Despite its long run (1948-86), the Trixie Belden series never came under the long shadow of the Stratemeyer Syndicate. The Syndicate was the force behind everything from the Hardy Boys to Tom Swift to the Darewell Chums and the Motor Girls, and it seemed that during the golden age of series books for children (roughly the first two-thirds of the 20th century) if a novel was worth publishing it was the work of the Syndicate's small army of collaborative pseudonymous writers.
Nancy Drew was one of the all-time most popular Stratemeyer productions. The books featured a beautiful young girl with fabulously wealthy parents who traveled the world using her incisive intellect and social skills to solve mysteries. For Nancy, nothing ever went wrong because she never went wrong. It was fantasy tripe of the shallowest kind for the American Everygirl, and the exact opposite of the Trixie Belden books, whose chief protagonist was so refreshingly normal and regular.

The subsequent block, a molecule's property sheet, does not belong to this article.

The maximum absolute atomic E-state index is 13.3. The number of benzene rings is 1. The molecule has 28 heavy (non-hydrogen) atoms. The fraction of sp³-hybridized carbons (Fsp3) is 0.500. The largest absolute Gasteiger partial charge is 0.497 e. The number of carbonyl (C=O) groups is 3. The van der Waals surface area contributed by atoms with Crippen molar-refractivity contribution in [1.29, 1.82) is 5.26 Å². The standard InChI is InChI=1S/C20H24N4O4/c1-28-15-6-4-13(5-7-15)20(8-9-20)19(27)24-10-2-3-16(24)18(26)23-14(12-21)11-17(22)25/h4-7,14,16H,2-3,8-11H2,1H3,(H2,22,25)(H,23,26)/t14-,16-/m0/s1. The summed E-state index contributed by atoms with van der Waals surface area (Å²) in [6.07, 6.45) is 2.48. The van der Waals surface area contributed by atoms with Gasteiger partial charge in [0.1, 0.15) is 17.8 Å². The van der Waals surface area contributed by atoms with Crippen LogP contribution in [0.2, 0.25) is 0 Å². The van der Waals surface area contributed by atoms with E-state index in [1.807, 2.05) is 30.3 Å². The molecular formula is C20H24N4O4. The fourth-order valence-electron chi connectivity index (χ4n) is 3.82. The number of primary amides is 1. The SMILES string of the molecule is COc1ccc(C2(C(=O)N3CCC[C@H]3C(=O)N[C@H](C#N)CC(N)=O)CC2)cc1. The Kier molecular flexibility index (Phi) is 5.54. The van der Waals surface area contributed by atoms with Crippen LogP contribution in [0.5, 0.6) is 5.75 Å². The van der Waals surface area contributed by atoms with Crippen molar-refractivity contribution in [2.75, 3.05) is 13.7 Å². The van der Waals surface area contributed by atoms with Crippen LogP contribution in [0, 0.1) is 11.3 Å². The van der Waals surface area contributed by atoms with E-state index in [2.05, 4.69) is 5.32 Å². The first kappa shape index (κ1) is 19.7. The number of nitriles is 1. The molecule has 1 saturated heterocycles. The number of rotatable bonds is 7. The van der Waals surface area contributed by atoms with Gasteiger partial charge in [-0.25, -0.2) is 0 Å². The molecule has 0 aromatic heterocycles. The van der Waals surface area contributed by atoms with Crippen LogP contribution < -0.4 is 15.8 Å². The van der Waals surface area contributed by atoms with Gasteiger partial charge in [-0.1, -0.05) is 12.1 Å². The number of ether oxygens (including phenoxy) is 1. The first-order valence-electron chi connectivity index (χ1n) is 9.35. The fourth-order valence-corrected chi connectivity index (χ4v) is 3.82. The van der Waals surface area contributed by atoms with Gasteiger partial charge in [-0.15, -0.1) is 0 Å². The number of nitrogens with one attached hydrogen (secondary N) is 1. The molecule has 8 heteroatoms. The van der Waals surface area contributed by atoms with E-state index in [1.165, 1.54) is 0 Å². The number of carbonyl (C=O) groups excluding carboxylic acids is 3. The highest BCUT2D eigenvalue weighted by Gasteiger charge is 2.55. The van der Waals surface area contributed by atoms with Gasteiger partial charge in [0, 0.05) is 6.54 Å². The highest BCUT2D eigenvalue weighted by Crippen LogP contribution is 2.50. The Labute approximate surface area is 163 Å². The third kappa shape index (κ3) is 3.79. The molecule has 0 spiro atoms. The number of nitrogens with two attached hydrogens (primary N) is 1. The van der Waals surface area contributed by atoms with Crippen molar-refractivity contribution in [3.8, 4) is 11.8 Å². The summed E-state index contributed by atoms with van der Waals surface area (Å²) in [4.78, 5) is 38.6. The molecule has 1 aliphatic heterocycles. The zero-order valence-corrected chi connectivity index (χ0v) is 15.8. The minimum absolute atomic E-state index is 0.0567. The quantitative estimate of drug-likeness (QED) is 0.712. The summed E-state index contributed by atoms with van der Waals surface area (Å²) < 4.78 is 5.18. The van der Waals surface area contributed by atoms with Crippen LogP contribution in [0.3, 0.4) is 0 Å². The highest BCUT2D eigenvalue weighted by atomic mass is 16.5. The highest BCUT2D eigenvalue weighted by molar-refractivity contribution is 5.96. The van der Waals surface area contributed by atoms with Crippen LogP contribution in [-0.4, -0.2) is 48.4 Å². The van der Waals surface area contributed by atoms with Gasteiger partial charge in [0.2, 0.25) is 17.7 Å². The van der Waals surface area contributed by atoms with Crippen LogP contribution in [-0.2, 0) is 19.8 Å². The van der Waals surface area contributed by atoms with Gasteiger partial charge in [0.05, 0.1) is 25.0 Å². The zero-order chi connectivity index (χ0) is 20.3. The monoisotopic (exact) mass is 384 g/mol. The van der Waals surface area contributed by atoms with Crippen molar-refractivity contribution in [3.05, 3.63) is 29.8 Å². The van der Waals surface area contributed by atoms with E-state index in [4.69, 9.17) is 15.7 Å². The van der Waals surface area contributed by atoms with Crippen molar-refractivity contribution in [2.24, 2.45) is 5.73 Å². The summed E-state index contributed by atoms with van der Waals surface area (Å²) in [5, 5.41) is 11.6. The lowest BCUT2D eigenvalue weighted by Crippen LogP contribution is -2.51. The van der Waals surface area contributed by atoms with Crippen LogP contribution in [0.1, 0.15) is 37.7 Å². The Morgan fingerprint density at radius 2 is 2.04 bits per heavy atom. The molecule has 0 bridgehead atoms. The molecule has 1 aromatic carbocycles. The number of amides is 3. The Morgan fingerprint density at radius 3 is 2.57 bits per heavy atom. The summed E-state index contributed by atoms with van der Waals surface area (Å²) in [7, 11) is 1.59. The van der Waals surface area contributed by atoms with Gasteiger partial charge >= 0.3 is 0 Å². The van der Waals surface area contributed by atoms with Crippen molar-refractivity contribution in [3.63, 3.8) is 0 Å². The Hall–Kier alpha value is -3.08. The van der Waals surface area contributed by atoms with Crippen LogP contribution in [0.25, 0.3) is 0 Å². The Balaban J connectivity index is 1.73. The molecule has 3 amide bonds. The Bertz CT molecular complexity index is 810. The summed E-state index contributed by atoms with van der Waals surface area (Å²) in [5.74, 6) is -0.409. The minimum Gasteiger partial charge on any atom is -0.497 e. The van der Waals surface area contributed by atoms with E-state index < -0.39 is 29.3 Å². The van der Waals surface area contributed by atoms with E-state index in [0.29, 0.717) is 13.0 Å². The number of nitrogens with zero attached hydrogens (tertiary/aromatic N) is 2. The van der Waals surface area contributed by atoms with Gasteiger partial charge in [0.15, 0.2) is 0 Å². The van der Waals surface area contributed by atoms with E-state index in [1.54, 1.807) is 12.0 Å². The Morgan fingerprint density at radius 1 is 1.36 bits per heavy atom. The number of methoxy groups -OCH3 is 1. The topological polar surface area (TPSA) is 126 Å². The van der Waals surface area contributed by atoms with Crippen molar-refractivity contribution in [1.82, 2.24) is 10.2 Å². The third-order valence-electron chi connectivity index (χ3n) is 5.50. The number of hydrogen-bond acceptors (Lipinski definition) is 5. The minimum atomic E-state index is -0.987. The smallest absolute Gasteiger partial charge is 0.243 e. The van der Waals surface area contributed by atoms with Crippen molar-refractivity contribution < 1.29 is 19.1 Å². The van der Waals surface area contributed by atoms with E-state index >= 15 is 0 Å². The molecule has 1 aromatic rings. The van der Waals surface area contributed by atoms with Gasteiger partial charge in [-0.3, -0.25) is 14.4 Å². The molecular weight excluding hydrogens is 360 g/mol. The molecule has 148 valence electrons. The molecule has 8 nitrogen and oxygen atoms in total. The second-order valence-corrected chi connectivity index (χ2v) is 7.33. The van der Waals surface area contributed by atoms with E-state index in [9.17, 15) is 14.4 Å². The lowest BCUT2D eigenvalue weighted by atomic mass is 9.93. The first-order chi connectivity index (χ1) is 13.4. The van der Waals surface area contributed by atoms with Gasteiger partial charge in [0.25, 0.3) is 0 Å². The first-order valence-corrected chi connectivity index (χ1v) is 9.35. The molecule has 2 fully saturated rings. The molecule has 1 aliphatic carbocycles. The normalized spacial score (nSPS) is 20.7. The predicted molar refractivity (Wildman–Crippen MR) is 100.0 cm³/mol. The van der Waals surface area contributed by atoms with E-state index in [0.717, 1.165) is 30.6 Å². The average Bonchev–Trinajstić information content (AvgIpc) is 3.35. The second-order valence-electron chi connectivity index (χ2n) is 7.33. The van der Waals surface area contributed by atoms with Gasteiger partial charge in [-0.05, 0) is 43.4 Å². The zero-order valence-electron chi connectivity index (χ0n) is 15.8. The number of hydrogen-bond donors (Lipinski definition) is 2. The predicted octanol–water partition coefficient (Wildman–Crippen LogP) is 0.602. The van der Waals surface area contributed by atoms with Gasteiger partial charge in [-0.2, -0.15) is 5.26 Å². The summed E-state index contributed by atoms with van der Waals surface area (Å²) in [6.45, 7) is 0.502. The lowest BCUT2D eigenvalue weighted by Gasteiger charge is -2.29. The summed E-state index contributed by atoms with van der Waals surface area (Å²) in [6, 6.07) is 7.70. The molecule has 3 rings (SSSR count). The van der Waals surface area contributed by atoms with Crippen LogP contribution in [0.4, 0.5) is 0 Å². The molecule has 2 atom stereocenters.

Trixie isn't all that attractive, her parents are well-off but by no means wealthy, and her relations with her three brothers are strained in exactly the same way the relationships of all siblings are strained, even in the healthiest of families. It's true that they lead a fairly bucolic existence on a farm in upstate New York, but this was par for the course in all literature for adolescents written before 1970. Girls could see themselves in Trixie much more easily than Nancy (for the most part), and the series achieved immense success.
The first six books were written by Julie Campbell Tatham; the remaining 33 by various authors. The elements that made Trixie so attractive to readers were retained throughout, however, including the general wholesomeness of the stories. In the tradition of books from the period, natural explanations were found for everything, and they were seldom too awful or dark. While this might not present a very accurate view of the world, it does make good escapist fantasy, which is exactly why a series like Trixie Belden still enjoys a wide readership.
Review by C. Hollis Crossman
C. Hollis Crossman used to be a child. Now he is a husband and father, teaches adult Sunday school in his Presbyterian congregation, and likes weird stuff. He might be a mythical creature, but he's definitely not a centaur. Read more of his reviews here.
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